Friday, April 29, 2005

Nurture young love - the concluding part

I continue today on what I had begun a few days ago– assisting young love on its way (while at the same time taking generous leaps along the road to perdition myself). To recap, yesterday we had left a love struck swain who was game to follow his true love to the ends of the earth (provided somebody else paid the air fare) waiting with bated breath for the reply to a letter ghost written (deliberately badly) by yours truly...

There was silence for a week. I grew curiouser and curiouser with every passing day. It was a week later that &*^ approached me, looking tired, careworn and worried.

‘Eda...she’s not replied to me, da’

‘She probably was so moonstruck by your letter that she couldn’t possibly have walked all the way to the lab and composed her reply. Let me tell you something – that letter was so good that if you’d given that letter to the queen of Sheba she’d have accepted you into her harem of husbands with not a second thought!!’, I said, lying brazenly through my teeth.

He dismissed these illuminating thoughts with a careless wave of his hand.

'Don't talk bullshit, you bastard!', said he. He was one of those chaps whose frankness in speech bordered on the obscenely insulting, the blighter!

‘So what do you want me to do now? Write another letter?’, I asked, adopting that sarcastic manner which had failed to penetrate his hide in the least when I used it last.

Once again, it bounced off him like bullets bounce off Superman.

‘Actually, yeah’, he said shamelessly. He did not even attempt to look embarrassed at the thought of imposing on my time.

‘It ‘ll cost you if you want me to do it the second time. The first time, being a freeware demo, came for free. 99 rupees and 95 paise – I’ve brought my rates down...’, said I, attempting to sound like a technical czar talking about the NTFS kernel (assuming such a creature exists).

Talk of money changing hands (only when he was at the wrong end of the transaction) always had a peculiar effect on &*^. He began to rapidly rethink on a strategy that had seemed so imperative just a few minutes ago. After concluding his customary disparaging remarks - comparing my methods of embezzlement to Mr. Ambani’s (to my benefit) - he begged me to reconsider or at least ask her of the outcome of the outpourings of his heart.

I agreed – more out of curiosity and unrestrained boredom which had returned to haunt me once again than anything else. I was very uncomfortable with the whole idea. The thought of approaching a girl I had spoken to probably once in my life and asking her for her verdict on &*^’s undying love did not appear to me as fun. I walked towards her feeling a trepidation that was almost definitely shameful, considering the fact that she was a mere first year and I was a second year student.

‘Er...#######, &*^ asked me to ask you this...’

‘What...?’, she said, in her customary tone of voice, which lay somewhere in between a deferential whisper and the ramblings of a chap with laryngitis.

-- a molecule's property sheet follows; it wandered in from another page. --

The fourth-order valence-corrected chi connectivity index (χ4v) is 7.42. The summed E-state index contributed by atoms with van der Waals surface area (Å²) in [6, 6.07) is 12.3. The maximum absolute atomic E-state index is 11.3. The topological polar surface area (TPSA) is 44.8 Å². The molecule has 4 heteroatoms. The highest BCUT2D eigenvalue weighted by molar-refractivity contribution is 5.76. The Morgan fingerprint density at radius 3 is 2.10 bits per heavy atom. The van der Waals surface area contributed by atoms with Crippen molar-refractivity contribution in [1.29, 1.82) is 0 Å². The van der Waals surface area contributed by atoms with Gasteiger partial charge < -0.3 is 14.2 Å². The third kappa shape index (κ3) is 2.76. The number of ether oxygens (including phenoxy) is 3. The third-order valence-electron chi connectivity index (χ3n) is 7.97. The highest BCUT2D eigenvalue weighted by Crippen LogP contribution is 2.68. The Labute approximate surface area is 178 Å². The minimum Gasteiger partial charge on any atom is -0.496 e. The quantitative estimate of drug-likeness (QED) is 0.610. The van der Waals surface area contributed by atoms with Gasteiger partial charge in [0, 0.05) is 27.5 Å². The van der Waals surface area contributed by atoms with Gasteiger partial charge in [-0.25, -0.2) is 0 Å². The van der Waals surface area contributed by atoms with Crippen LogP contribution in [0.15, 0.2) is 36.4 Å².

But us Warriers are made of stern stuff. I continued…

‘He wants to know if you received the letter and how you react to his proposition of undying love, y’know...’, I stuttered.

‘I don’t see any reason to have any opinion about it...’, she said, her voice rising well above her usual deferential whisper.

‘But why...?’, I asked. I began to realize that asking her out in the middle of Mount road while standing on my hands was a considerably less onerous task.

‘I know you wrote it – it was too ridiculous to have been thought of by &^*. In fact, too poetic to have been thought of by anybody who didn’t possess three copies of Roget’s. Besides, he’s yet to have discovered the joys of constructing an English sentence. Anyway, I never did like him and would be greatly pleased if he didn’t call me this weekend... Can I go now, sir? I still have three psalms left out of my day’s quota of 45!’

Her ‘sir’ was loaded with a sarcasm that bites (quite unlike the ‘sir’s we, as seniors, expect out of our juniors as a matter of course).

But I did not attempt to take her to task. I could see that the scales had fallen before her eyes. I slunk away into the darkness quietly, leaving her to her psalms.......

Saturday, April 23, 2005

Beat Boredom - turn cupid and nurture young love

I'd written this post a couple of years ago, but thanks to exams, I don't have time to write anything new. So something's better than nothing, I guess.

If you have copious quantities of water in your brain (like most poets who've written reams on love and romance), go fall in love. If you're just bored, well.... just play cupid!

Playing cupid is a highly entertaining and highly risky endeavour as well. If one manages to succeed in the onerous task of bringing two young hearts together, one reaps the rewards which come in the form of being known to all your classmates as ‘mama’ (which means little more than ‘pimp’) If one fails, however, one runs the risk of being accused of messing everything up because of one’s own romantic interests.